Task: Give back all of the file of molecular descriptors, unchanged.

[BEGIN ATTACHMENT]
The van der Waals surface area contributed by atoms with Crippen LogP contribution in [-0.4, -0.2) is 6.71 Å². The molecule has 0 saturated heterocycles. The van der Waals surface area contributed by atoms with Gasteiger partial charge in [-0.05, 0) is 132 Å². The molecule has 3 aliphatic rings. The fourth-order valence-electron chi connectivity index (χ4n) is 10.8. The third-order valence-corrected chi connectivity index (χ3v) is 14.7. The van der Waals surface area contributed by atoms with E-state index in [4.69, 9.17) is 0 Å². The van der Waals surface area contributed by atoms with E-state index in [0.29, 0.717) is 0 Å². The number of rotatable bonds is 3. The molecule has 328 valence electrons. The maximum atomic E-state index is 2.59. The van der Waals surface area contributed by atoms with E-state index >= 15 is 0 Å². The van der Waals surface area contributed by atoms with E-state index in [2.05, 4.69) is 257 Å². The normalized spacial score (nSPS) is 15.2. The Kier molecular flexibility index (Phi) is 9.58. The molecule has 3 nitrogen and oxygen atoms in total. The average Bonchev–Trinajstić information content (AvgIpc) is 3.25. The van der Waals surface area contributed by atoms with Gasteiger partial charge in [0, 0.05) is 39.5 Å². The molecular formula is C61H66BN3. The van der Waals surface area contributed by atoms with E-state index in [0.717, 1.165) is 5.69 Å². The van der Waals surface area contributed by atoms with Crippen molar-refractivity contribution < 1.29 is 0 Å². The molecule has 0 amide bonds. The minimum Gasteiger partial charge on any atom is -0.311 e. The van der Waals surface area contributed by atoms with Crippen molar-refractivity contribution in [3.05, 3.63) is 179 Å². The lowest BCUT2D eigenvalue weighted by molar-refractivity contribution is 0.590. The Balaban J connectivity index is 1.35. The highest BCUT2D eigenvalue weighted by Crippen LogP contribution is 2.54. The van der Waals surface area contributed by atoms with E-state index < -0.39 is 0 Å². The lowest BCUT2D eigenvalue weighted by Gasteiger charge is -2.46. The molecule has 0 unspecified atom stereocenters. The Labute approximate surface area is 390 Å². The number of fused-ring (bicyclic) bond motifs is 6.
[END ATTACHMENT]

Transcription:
The van der Waals surface area contributed by atoms with Crippen LogP contribution in [-0.4, -0.2) is 6.71 Å². The molecule has 0 saturated heterocycles. The van der Waals surface area contributed by atoms with Gasteiger partial charge in [-0.05, 0) is 132 Å². The molecule has 3 aliphatic rings. The fourth-order valence-electron chi connectivity index (χ4n) is 10.8. The third-order valence-corrected chi connectivity index (χ3v) is 14.7. The van der Waals surface area contributed by atoms with E-state index in [4.69, 9.17) is 0 Å². The van der Waals surface area contributed by atoms with E-state index in [0.29, 0.717) is 0 Å². The number of rotatable bonds is 3. The molecule has 328 valence electrons. The maximum atomic E-state index is 2.59. The van der Waals surface area contributed by atoms with E-state index >= 15 is 0 Å². The van der Waals surface area contributed by atoms with E-state index in [2.05, 4.69) is 257 Å². The normalized spacial score (nSPS) is 15.2. The Kier molecular flexibility index (Phi) is 9.58. The molecule has 3 nitrogen and oxygen atoms in total. The average Bonchev–Trinajstić information content (AvgIpc) is 3.25. The van der Waals surface area contributed by atoms with Gasteiger partial charge in [0, 0.05) is 39.5 Å². The molecular formula is C61H66BN3. The van der Waals surface area contributed by atoms with E-state index in [0.717, 1.165) is 5.69 Å². The van der Waals surface area contributed by atoms with Crippen molar-refractivity contribution < 1.29 is 0 Å². The molecule has 0 amide bonds. The minimum Gasteiger partial charge on any atom is -0.311 e. The van der Waals surface area contributed by atoms with Crippen molar-refractivity contribution in [3.05, 3.63) is 179 Å². The lowest BCUT2D eigenvalue weighted by molar-refractivity contribution is 0.590. The Balaban J connectivity index is 1.35. The highest BCUT2D eigenvalue weighted by Crippen LogP contribution is 2.54. The van der Waals surface area contributed by atoms with E-state index < -0.39 is 0 Å². The lowest BCUT2D eigenvalue weighted by Gasteiger charge is -2.46. The molecule has 0 unspecified atom stereocenters. The Labute approximate surface area is 390 Å². The number of fused-ring (bicyclic) bond motifs is 6.